You might have a discussion with your insurance carrier. As I understand it, if you made modifications to the home that weren't permitted and then something happens (ie. fire) your insurance carrier may not pay out. The problem is how to get the information from the insurance carrier without tipping them off that the home has had some non-permitted work done to it. Good luck.
All in all, I guess I'll plan not to get the permit at this time. I don't want to pay the extra property tax when I'm renting it out while the tenants don't care.
Thanks everyone again.
We do need permits for room addition in Marin and my assumption that it's true in Sunnyvale also.
No, tenants won't care about the permits, they will like 3 BRs more than 2BRs.
Good suggestion about safety issues for none-permitted job. My reasons would not be because I am worried about being sued, my reasons for doing it would be because it is a safety issue.
How would you feel if somebody getting hurt, being sued or not?
I have had clients with this very issue. In Sacramento County, their experiences have been pretty positive. Obtaining the permits was a simple over-the-counter process. In both instances, interior walls were rearranged (no additional square footage) in a similar fashion to what you described, so no formal plans were required. They both submitted hand sketched drawings on gridded paper. Both instances, they had inspectors out and some minor modifications were required (both electrical - arc-fault receptacles were required in bedrooms, some 3-way switching was incorrect, etc). Both passed inspection with little hoopla.
I would suggest you go speak with your local building departments. Research costs and procedures associated with obtaining your permits. Perhaps seek counsel from a general contractor who may be able to advise you in what ways you can bring your remodel up to code if it is not already.
I am by no means stating that the previous answers are incorrect, but I think it depends 100% on the location of the situation and the local codes, regulations, and requirements. maybe you guys that already answered are from the same area and have a knowledge of local codes, but around here it is not required to pull a permit for many things.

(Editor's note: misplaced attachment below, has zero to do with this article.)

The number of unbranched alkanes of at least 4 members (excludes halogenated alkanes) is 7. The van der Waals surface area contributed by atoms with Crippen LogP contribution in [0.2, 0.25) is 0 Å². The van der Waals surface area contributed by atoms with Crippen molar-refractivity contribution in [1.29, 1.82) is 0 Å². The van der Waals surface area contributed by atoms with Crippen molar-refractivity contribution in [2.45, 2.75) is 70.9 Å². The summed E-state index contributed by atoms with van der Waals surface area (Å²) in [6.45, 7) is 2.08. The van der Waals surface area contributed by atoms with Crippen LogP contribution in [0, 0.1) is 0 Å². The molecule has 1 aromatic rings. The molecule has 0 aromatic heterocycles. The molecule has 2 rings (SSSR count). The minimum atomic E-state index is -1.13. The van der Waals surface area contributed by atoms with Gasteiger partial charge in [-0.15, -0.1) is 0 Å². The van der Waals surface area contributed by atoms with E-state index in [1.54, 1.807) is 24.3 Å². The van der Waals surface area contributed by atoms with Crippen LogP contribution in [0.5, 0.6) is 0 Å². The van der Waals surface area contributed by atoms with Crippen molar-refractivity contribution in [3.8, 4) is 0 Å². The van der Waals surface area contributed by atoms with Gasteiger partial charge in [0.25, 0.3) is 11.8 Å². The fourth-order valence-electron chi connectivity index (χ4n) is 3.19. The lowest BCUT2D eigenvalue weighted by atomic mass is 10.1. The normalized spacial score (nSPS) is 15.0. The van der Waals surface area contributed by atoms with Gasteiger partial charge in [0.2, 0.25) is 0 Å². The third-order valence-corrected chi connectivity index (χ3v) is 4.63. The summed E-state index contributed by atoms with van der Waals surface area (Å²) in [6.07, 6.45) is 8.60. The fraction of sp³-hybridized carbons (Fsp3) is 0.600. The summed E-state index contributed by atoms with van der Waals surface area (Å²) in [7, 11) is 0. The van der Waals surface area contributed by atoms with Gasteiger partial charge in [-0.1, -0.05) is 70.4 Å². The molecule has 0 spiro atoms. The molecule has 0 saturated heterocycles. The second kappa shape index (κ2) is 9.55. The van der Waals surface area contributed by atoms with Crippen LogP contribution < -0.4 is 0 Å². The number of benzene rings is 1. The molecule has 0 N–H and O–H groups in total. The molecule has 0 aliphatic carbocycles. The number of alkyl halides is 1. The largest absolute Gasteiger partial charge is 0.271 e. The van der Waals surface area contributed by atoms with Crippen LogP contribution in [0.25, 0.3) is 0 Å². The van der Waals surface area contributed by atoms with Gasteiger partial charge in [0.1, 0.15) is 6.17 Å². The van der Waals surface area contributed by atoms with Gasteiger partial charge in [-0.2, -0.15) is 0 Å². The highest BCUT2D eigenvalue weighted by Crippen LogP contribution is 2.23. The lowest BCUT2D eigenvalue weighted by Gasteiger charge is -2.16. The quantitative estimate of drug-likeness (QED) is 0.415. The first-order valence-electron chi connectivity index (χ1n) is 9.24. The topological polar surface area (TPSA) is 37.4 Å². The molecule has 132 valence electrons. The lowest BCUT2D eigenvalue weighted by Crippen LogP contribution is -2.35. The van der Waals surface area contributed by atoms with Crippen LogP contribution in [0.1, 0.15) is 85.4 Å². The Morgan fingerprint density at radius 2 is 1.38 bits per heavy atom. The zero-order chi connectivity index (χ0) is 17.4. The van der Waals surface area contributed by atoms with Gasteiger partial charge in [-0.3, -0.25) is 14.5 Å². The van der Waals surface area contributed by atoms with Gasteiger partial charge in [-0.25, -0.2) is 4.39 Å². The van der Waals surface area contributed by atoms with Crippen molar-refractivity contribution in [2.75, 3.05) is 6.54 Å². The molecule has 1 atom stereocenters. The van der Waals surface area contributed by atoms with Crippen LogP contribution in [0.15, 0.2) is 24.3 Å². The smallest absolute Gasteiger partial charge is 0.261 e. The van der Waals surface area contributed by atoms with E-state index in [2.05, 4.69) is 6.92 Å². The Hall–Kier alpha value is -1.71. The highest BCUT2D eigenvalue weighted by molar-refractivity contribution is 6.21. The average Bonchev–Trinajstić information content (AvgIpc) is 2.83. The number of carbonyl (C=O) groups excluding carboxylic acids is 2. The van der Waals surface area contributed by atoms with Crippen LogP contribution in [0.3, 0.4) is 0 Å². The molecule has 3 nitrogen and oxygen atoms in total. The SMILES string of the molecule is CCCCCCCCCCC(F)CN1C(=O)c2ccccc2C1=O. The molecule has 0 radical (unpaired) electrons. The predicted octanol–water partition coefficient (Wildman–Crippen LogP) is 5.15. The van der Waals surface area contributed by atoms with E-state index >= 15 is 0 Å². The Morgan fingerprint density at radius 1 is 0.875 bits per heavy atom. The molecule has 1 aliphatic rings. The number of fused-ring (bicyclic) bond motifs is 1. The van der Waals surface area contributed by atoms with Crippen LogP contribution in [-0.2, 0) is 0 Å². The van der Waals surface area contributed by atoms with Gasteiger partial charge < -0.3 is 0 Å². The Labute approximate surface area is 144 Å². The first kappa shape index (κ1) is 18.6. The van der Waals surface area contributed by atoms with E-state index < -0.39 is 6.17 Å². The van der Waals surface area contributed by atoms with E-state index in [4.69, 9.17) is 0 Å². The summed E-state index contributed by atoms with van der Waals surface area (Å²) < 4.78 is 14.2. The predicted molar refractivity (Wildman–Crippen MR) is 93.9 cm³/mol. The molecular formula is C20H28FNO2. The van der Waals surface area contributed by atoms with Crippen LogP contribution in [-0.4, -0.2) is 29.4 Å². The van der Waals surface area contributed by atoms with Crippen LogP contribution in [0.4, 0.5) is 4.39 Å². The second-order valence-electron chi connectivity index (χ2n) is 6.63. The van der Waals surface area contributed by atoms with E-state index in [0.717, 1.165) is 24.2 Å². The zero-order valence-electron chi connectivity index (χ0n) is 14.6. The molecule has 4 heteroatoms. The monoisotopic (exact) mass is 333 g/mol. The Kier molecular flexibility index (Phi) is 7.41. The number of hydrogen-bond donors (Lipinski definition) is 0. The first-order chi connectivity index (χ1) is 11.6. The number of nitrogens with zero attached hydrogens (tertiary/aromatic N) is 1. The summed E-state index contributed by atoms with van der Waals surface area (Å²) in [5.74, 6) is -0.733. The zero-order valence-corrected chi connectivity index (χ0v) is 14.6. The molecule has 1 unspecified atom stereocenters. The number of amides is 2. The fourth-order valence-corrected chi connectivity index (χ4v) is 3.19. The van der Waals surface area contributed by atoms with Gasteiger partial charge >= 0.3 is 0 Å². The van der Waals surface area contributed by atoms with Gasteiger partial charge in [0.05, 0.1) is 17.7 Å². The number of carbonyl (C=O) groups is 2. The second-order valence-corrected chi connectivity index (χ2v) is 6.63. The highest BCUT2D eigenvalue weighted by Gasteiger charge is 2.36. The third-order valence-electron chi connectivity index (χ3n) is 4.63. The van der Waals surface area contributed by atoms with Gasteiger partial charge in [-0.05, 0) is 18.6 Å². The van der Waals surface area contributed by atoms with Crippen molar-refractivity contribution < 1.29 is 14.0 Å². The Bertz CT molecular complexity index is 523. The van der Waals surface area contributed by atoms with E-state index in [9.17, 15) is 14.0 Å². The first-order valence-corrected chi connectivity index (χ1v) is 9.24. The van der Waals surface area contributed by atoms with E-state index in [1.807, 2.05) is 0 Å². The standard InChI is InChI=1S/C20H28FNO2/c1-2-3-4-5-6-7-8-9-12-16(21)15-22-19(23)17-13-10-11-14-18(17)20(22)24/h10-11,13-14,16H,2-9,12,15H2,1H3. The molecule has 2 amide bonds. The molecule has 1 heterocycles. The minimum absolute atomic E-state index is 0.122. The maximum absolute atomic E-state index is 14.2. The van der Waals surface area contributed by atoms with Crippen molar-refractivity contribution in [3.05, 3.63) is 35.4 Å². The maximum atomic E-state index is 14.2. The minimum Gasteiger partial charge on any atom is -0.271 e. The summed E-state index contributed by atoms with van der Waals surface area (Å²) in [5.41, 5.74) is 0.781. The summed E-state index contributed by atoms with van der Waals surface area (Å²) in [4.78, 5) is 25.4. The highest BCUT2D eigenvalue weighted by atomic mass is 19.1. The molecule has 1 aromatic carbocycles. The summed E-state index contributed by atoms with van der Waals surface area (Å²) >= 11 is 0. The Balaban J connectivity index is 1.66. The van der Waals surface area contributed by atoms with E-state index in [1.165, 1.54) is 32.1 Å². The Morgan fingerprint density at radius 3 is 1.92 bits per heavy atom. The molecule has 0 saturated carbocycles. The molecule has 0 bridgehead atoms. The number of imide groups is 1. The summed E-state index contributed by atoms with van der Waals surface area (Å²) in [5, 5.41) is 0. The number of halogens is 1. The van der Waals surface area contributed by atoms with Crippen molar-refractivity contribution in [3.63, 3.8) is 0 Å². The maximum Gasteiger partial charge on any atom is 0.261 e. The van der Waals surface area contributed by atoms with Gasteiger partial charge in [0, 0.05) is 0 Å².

I might also be incorrect on this thought, but in the event a private appraiser comes through and appraises the homewith the new bedroom count, the value can be proven at a higher price and in the fire example below it could certainly be rebuilt (to its new appraised value) in the event the current homeowner adjusted the insurance coverage to the new appraised value.
My suggestion would be AGAINST attempting to pull a permit after the work is completed. If you sell, I would suggest havign your home pre-inspected (in particular electrical and plumbing that you might have changed) to make sure that any work that you did on your own is not a safety concern that could lead to you getting sued in the future.
I would also suggest full disclosure regarding the fact that no permit was pulled for the work. As long as you can get an appraiser to verify increased value, licensed contractors to state the work is done properly and is not a safety hazard, and you inform the new buyers of all of the preceeding information, you probably will be ok...
Just my opinion -
I wish you had written us BEFORE you did the work.
Building permits are filed and recorded. That means there is no official record of your home having three bedrooms. So assessors give the change NO VALUE.
If there was a fire, and the home was rebuilt, it would be rebuilt as a two bedroom.
Getting a building permit retroactively is not easy. Particularly because the work is probably not to code, so you'd have to re-do everything.
Patti is right. A room without permit can not be noted as such on the listing. In you case, if the house is listed, the agent can only write how many permitted rooms you have (2), instead of 3 bedrooms..
Whe you have to sell your house, they can either ask you to take that dividing wall down (assuming that's the case), or you will have to go and get the permit to that portion of the house with penalty. That's why it's always good to get permit when you do major work to the house.
As far as retroactively permitting? Again, it is up to the particular jurisdiction. They may be as simple as charging you 2 x the original permit fee- or for more stringent areas, since they don't know what was done structurally, etc. they can make you open up walls, etc. to see how the work was completed- effectively possibly costing you to undo and re-do work already completed, and then you don't know if it will pass the inspection at that time.
You are always much better to do the permits at the time work is completed,rather than later on!